A strong supporter of charter schools -- Romney vetoed the Legislature's attempt to freeze the number of them -- he finds, as education reformers always do, that the teachers unions are the impediment. In the political competition in a one party state, he says, primaries are ``everything.'' Public employees unions are crucial in primaries, so elected officials wind up negotiating with those who, in effect, elected them.
On national issues, he says: ``You can't maintain, over time, a tier-one military with a tier-two economy'' -- and a tier-one economy depends on higher education. He notes that a few miles away at MIT, 36 percent of the graduate students are from abroad, which is fine -- unless it indicates that American students are lagging in interests or aptitudes.
In the 44 years since Massachusetts provided the last U.S. senator elected president, 35 sitting senators have sought, with varying degrees of seriousness, presidential nominations. Both parties know that governors are better bets. Romney's disadvantage will be that, given his Legislature, he has had no real opportunity to advance a conservative agenda.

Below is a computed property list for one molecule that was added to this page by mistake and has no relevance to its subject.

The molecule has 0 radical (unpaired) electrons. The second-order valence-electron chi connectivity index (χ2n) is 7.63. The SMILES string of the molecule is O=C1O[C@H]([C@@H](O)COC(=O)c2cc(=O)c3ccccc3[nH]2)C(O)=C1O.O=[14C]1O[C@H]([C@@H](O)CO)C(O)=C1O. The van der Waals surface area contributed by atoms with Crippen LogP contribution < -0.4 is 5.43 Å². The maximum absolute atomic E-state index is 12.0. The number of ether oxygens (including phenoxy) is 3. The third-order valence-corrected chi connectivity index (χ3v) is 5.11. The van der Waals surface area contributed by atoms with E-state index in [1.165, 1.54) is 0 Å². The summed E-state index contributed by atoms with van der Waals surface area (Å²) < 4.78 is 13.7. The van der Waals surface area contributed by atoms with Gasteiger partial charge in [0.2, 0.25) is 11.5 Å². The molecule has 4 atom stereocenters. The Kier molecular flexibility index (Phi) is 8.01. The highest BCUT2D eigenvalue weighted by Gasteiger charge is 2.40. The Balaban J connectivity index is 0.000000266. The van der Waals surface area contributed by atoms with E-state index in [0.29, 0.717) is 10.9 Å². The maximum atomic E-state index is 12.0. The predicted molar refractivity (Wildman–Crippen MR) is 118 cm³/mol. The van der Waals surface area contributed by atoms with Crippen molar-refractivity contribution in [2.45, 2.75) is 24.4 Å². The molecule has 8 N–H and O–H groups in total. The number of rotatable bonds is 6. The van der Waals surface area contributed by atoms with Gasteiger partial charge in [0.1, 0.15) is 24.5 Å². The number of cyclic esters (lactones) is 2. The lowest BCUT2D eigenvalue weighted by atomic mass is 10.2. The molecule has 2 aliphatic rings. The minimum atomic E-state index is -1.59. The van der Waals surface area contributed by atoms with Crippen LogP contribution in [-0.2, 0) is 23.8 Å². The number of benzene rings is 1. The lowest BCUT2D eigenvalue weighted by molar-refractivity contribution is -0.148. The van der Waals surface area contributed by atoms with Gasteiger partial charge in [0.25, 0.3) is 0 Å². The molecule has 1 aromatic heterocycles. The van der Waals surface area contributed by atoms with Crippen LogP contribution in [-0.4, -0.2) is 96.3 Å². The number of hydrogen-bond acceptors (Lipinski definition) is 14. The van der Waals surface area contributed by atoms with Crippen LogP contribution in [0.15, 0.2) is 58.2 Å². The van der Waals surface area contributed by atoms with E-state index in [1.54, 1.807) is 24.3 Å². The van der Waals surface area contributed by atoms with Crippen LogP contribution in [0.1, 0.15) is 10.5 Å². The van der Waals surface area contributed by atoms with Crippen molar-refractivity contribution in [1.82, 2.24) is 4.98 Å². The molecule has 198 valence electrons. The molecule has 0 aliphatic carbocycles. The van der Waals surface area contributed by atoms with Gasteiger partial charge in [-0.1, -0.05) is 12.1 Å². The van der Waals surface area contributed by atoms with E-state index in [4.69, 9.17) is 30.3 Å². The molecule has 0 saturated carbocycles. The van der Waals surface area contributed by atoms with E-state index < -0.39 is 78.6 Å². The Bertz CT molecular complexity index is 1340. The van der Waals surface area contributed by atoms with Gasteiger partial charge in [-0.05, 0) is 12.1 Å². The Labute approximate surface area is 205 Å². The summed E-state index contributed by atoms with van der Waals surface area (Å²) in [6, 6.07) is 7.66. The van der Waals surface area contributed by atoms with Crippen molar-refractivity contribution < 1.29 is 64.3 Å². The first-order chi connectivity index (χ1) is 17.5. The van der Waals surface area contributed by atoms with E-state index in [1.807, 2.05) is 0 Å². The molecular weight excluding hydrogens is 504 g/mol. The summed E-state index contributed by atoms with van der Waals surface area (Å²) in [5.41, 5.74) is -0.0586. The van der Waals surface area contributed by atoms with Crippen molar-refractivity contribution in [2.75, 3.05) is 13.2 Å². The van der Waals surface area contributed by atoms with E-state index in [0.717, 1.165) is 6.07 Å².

However, thanks to the state's Supreme Judicial Court, he lives at ground zero in the same-sex marriage debate, and he has pleased social conservatives by opposing resolution of the debate by judicial fiat. He endorses ``moral federalism'' -- the right of each state to legislate its own consensus -- but testified before Congress in support of an anti-same-sex marriage amendment to the U.S. Constitution.
Until recently, he has not been raising money at a clip that indicates a firm commitment to seek re-election in 2006. He says he anticipates running again but if he wants to be in the 2008 presidential mix, he might benefit from a Washington job with national security dimensions. His Olympics experience was good training for future secretary of homeland security.
In Massachusetts, both senators and all 10 members of Congress are Democrats, and in the last ten 10 presidential elections voters have favored Democratic candidates by a higher average -- 16 points -- than any other state. Strange but true: Massachusetts is an unlikely place to discern a potential Republican presidential aspirant, but on recent evidence (1988, 2004) it is a ruinous source of Democratic presidential nominees.